When the magnetic field is being induced into the Type II superconductor, the superconductor offers resistance to change or displacement of the pinned flux lines. This resistance allows the bearing made from Type II superconducting material to display far greater stability than a bearing made of a Type I superconducting material. Because of their inherent stability, Type II superconducting bearings are more commonly used for rotating structures.
For the superconducting bearing 2 shown in FIGS. 1a-1c, flux lines 4 flow between poles of a dipole permanent magnet 6, which is a distance x from a member 8 made of Type II superconducting material. When cooled below its critical temperature TC, the member 8 pins some of the flux lines 4. Other flux lines 4 are repelled by the pinned flux lines 4, causing the magnet 6 to be levitated above the superconducting member 8. When subjected to external loads FA, FB and FC, the magnet 6 is forced towards the surface of the superconducting member 8. Resulting from the interaction of flux lines 4 is a reactive, i.e., restoring, force FR which resists the motion of the magnet 6. As the external load increases, the reactive force also increases (see FIG. 2).
The bearing's load capacity is proportional to the magnet's flux density, which is defined as the amount of magnetic flux per unit area. Higher flux densities enable the bearing 2 to operate under greater loads. Load capacity can be increased by increasing flux density.
The bearing's stiffness is proportional to flux density gradient. Flux density gradient can be defined as the change of flux density from a distance x normal to the magnetic surface. It is proportional to the change in restoring force over distance x from the magnetic surface (dF/dx). The slope of the line in FIG. 2 indicates the flux density gradient for the superconducting bearing 2 shown in FIGS. 1a-1c. Larger negative slopes indicate higher bearing stiffness.
High bearing stiffness is often desirable to maintain accurate rotor positioning. When the rotor is deflected from its geometric axis, it must be restored. Bearing stiffness can be increased by increasing the flux density gradient.
The flux density gradient of a passive magnetic bearing is increased by a laminated structure according to the present invention. The laminated structure comprises at least two magnet means stacked in opposing polarity and permeance means disposed between adjacent magnet means. The permeance means separates adjacent magnet means to increase the flux density gradient between adjacent magnet means. The resulting increase in flux density gradient increases the stiffness of the passive magnetic bearing. The laminated structure can be included in either the rotor or the stator of a superconducting bearing. In a superconducting journal bearing, the stator includes a hollow cylinder made of a superconducting material. The rotor includes at least two annular permanent magnets that are magnetized axially and stacked axially in opposing polarity, and at least one metallic shim disposed between adjacent magnets. The rotor is disposed within the hollow cylinder such that a longitudinal axis of the rotor is located along a longitudinal axis of the hollow cylinder.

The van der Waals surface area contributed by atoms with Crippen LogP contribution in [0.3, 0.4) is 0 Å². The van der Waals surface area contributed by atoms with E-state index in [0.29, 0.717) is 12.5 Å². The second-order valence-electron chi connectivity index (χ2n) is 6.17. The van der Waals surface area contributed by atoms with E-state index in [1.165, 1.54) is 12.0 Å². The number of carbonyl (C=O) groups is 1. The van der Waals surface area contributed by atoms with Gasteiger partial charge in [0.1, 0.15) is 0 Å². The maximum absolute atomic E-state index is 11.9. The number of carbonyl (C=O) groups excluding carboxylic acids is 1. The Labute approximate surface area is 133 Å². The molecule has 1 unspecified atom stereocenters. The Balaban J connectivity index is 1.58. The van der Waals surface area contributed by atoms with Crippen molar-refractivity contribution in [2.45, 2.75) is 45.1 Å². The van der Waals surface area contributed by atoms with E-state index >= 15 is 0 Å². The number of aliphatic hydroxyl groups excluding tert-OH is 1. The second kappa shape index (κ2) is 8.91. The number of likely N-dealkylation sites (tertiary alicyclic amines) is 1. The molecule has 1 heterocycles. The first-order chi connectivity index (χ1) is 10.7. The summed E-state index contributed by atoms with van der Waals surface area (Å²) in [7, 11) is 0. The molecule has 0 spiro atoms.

FIGS. 1a-1c are schematic diagrams of a superconducting bearing according to the prior art;
FIG. 2 is a graph of restoring force versus distance for the superconducting bearing shown in FIGS. 1a-1c;
FIGS. 3a-3c are schematic diagrams of a superconducting bearing according to the present invention;
FIG. 4 is a graph of restoring force versus distance for the superconducting bearing shown in FIGS. 3a-3c;
FIG. 5 is a cross-sectional view of a journal bearing according to the present invention; and
FIG. 6 is a three-dimensional view of a rotor for a thrust bearing according to the present invention.
Referring now to FIGS. 3a-3c, a bearing 10 includes a superconducting member 12 made of a melt-textured superconducting material. Although the material can be a Type I superconductor, a Type II superconductor is preferred because of its superior stability due to flux-pinning.